The Run — For every 5 degrees over 65-degrees, you’ll want to slow your goal pace by 3 seconds per mile. So if you planned on running 8:00/miles but it’s 95-degrees out, that’s six increments of five degrees, or 18 seconds slower per mile. Run conservatively from the outset making the most of the slower pace to get in more fluids and fuel which your competition isn’t!

#5 — Stay Cool on the Run

The most important factor isn’t speed, but rather how cool you can get (and stay!). Reducing your core body temperature for the run starts with the last aid station of the bike. You’ll want to grab extra water and douse your head and back and shorts…this water will run off long before you hit transition so it won’t interfere with your change.

On the run your first aid station is the most critical. Again, douse yourself fully with water, doing your best not to get your shoes wet. IF there’s ice, some of it goes into your hat (guys) or you jogging bra (ladies), as well as in your hands as you run out the other side. If you have cooling sleeves on, make sure these are wet as well.

Maintain this process for the next three aid stations at a minimum, as you continue to front-load your calories. All of this is possible given you slightly more conservative race pace. By the time the heat really settles in on the run, your competition will be facing the hardest final six miles of their lives and you’ll just be getting started.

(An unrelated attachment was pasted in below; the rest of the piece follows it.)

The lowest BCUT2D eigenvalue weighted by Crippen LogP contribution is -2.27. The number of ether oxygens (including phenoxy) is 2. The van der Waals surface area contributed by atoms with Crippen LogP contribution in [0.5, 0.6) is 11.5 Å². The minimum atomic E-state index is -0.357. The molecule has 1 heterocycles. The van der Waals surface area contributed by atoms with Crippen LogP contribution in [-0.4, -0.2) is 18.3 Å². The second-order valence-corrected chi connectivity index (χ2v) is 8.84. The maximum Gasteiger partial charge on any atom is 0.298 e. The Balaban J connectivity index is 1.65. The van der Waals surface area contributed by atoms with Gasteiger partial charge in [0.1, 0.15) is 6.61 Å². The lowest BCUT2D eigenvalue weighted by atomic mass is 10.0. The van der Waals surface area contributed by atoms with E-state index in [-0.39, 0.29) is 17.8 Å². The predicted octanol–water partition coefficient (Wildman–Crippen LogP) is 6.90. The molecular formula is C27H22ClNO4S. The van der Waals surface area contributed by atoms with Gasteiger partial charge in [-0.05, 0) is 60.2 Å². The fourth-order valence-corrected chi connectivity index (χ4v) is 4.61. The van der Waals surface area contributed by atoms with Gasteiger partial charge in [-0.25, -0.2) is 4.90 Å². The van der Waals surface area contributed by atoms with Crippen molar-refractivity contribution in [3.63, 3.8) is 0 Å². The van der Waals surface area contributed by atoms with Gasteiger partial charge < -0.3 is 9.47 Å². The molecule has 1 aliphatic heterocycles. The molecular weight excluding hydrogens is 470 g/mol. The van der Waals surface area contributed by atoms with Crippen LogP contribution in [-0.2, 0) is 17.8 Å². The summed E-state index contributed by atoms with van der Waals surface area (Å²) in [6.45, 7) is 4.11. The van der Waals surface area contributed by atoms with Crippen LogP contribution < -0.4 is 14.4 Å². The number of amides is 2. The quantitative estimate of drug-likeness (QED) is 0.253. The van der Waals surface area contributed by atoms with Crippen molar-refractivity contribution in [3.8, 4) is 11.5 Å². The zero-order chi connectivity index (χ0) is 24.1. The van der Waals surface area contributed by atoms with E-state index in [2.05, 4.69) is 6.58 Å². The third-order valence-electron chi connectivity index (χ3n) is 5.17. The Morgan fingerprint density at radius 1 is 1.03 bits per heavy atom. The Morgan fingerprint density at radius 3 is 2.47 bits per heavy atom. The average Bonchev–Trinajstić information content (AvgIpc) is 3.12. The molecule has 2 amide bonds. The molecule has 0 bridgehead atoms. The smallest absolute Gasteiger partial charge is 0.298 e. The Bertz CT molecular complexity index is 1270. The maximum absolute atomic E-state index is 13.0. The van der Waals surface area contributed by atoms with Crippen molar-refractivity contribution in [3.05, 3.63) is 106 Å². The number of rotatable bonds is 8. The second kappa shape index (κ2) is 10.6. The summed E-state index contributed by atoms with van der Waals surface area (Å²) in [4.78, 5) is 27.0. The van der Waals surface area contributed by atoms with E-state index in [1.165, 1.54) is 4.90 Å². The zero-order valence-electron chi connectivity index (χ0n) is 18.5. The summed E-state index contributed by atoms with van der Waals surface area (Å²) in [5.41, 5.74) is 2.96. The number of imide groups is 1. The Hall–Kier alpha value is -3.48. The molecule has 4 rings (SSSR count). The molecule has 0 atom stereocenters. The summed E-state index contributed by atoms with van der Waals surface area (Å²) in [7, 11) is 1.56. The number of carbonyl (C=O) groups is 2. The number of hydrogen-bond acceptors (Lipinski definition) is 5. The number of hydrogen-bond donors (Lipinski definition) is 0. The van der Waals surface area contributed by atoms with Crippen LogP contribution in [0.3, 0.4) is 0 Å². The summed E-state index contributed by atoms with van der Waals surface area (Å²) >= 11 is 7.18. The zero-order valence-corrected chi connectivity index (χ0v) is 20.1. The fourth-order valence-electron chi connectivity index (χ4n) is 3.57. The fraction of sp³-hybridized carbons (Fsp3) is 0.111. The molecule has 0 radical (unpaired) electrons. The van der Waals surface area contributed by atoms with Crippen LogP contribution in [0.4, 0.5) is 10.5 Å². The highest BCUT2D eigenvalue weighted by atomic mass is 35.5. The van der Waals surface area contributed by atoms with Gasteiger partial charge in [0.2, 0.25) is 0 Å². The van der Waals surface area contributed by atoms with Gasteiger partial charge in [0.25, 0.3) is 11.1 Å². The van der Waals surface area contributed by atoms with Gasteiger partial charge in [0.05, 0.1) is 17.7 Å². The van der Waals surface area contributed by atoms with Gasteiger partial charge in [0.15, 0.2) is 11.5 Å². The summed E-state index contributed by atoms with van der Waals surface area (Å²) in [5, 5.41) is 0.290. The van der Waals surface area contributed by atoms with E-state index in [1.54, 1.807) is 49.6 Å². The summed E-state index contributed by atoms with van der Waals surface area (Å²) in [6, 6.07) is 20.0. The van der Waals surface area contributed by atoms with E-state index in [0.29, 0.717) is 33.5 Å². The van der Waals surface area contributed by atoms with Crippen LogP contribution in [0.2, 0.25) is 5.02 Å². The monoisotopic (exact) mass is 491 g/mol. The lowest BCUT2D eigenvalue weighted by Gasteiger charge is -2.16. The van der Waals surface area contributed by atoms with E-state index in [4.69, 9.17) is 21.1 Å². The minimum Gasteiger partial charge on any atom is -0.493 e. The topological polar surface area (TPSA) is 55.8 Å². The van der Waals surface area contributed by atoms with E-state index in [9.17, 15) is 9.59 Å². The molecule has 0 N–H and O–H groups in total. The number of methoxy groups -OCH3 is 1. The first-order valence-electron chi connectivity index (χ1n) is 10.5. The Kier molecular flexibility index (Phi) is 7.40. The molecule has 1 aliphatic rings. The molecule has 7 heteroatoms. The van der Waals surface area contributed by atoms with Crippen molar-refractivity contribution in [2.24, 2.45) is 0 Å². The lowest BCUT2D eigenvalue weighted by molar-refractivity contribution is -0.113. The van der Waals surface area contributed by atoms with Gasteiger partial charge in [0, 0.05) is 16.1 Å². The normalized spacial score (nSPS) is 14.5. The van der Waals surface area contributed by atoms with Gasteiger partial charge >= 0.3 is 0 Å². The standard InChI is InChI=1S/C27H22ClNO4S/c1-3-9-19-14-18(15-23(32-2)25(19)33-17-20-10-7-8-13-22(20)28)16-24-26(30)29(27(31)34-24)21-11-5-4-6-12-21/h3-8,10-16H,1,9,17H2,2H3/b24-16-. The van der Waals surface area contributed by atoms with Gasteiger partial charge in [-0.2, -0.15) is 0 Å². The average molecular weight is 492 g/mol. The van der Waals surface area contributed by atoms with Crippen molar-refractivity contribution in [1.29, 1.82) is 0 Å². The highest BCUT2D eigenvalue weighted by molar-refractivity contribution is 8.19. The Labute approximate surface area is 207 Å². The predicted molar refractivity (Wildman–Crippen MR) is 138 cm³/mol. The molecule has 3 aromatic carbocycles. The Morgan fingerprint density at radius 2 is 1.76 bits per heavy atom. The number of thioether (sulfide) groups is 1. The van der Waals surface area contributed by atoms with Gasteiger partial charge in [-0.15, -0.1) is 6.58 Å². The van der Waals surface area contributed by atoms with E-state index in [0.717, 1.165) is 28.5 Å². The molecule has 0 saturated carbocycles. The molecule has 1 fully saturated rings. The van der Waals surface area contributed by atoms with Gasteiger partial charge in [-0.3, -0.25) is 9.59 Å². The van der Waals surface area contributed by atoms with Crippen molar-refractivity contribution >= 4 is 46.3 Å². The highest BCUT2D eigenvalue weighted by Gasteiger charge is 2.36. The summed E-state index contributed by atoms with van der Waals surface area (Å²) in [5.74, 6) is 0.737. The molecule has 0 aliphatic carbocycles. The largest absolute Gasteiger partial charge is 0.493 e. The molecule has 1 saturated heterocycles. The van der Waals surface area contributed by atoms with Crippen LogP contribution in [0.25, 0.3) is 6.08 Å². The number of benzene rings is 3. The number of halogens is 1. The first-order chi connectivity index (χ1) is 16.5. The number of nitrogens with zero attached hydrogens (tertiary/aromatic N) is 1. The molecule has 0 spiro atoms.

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AUTHOR

Coach P

All stories by: Coach P
2 comments
  • Bradley Boomershine
    REPLY

    GOOSEBUMPS! EN took me from October outseason to my first IM (13 hr) at IMKY in 2011! Execution was the key that day! Finished before dark, with a smile on my face, passing more than 202 “survivors” from Mile 18 to the finish! What a great experience, all because of what I learned through Endurance Nation!

  • Bradley Boomershine
    REPLY

    GOOSEBUMPS! EN took me from October outseason to my first IM (13 hr) at IMKY in 2011! Execution was the key that day! Finished before dark, with a smile on my face, passing more than 202 “survivors” from Mile 18 to the finish! What a great experience, all because of what I learned through Endurance Nation!